Tony Foulds, 82, was just eight when he witnessed an American B-17 Flying Fortress, nicknamed Mi Amigo, crash into Sheffield’s Endcliffe Park on the afternoon of 22 February 1944.
Ever since, Mr Foulds has tended to the memorial to the ten US airmen that died, laying wreaths and planting flowers.
He was in the park with some friends when the badly damaged aircraft circled overhead with its crew waving at them to get out of the way. The aircraft had been critically damaged during a bombing run on German positions in Denmark.
He believed the crew’s decision to not land on the park saved his life, but cost them theirs, as they attempted to find another place to land.
His commitment to the men he describes as “family” came to light after BBC Breakfast presenter Dan Walker came across him tending the memorial in January and publicised it on social media.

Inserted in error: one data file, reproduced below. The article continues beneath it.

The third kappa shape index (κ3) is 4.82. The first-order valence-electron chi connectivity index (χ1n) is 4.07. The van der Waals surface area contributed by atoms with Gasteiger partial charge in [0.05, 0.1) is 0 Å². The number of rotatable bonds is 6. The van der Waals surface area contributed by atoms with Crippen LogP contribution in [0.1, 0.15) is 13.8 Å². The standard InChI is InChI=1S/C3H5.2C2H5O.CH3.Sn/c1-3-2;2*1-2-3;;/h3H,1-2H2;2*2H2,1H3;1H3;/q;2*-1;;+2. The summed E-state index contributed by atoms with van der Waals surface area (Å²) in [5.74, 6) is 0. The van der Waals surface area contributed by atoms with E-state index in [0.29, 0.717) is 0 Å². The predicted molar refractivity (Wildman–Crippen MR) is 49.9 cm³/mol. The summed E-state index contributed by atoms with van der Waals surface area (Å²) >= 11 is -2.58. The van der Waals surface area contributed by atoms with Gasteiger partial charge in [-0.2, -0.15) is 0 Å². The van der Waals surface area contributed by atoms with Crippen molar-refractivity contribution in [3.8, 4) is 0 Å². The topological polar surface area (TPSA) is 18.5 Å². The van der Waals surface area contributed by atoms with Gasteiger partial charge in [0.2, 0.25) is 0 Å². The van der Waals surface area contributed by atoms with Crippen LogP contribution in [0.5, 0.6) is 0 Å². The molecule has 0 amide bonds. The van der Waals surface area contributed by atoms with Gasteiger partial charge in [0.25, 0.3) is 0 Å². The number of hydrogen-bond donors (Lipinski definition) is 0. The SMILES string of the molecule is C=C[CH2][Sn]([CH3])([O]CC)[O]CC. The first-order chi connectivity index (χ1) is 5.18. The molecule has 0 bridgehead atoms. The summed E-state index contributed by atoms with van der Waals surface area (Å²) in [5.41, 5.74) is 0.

Walker then began a campaign to recognise Mr Foulds and grant his wish for a fly past, which was finally granted on Tuesday morning.
US Air Force Colonel Will Marshall told him: “Good morning Tony. On behalf of my teammates at the RAF, the three fifty-second special operations wing, the hundredth air refuelling wing and the forty-eight fighter wing, it gives me great pleasure to say, look to the skies on 22 February for a very special fly by.”